Exploring Phaeng Waterfall in Koh Phangan

Situated in the middle of the island of Koh Phangan is Phaeng Waterfall.
A waterfall which has been a part of Koh Phangan’s National Forest Park since 1977.

Thanks to its diverse landscapes, Koh Phangan has numerous waterfalls dotted across the island. Waterfalls such as Hin Lat, Than Sadet and Paradise waterfall to name a few, but today I’ll be writing about Phaeng Waterfall. Because on this particular sunny day, that’s exactly where I was visiting.

Situated in the middle of the island, Phaeng Waterfall is situated in an area of outstanding natural beauty. An area which plays host to a variety of animals, including tropical birds, bugs, butterflies and the occasional monkey. But Phaeng Waterfall doesn’t stand alone, because it’s actually home to more than one waterfall. Waterfalls that, as I stood at the entrance to Phaeng Waterfall in front of a signpost telling me what to expect, I realised I wasn’t technically equipped to climb.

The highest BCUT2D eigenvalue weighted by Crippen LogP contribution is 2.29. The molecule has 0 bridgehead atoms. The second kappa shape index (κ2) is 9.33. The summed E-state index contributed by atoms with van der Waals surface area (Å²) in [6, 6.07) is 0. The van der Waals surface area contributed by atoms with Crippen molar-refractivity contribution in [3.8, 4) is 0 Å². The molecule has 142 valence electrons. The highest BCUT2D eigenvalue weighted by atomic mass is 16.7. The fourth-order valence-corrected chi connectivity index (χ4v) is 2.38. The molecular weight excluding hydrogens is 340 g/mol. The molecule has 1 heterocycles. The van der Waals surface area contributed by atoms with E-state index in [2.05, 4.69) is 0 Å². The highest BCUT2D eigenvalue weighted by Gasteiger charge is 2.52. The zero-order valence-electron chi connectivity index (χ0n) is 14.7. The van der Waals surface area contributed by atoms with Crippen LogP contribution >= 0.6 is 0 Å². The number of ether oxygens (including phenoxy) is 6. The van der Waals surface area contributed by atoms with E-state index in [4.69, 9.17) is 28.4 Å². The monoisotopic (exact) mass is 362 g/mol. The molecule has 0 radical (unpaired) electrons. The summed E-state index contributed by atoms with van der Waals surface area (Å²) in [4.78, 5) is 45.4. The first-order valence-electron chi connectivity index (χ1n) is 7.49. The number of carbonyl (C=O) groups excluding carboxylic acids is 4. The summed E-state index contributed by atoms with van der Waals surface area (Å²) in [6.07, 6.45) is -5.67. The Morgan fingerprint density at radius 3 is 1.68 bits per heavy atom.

You see, I was wearing my usual off-duty combo: shorts, a loose fitting t-shirt and Havaianas.
This situation has happened more than I should admit. But my trusty flip-flops had helped me climb many waterfalls previous to this, and I wasn’t planning to admit defeat before trying.

As I walked through the grounds of the Than Sadet national park I found Phaeng Noi, a waterfall so steep, it cannot be climbed on. The Phaeng Waterfalls are a result of water running down from the high hills, and because of this Phaeng Noi is usually a magnificent sight, with pounding water cascading down the rocks and over the edge in a powerful statement.

However, due to the time of year I was visiting, it was running a little dryer than usual…

What’s The Best Season To Visit Phaeng Waterfall?

Due to Thailand’s increasing temperatures the waterfalls aren’t always filled and as a result, can sometimes feel a little underwhelming for visitors when they run dry. Because of this, the best time to visit waterfalls in Thailand is during the wet season, or soon after significant rainfall. But that’s not to say you won’t see anything. Because on our way to the top of the peak, we came across Phaeng Yai, a waterfall that hits the hillocks as it cascades down, causing bubbles of frothy white water as it does so.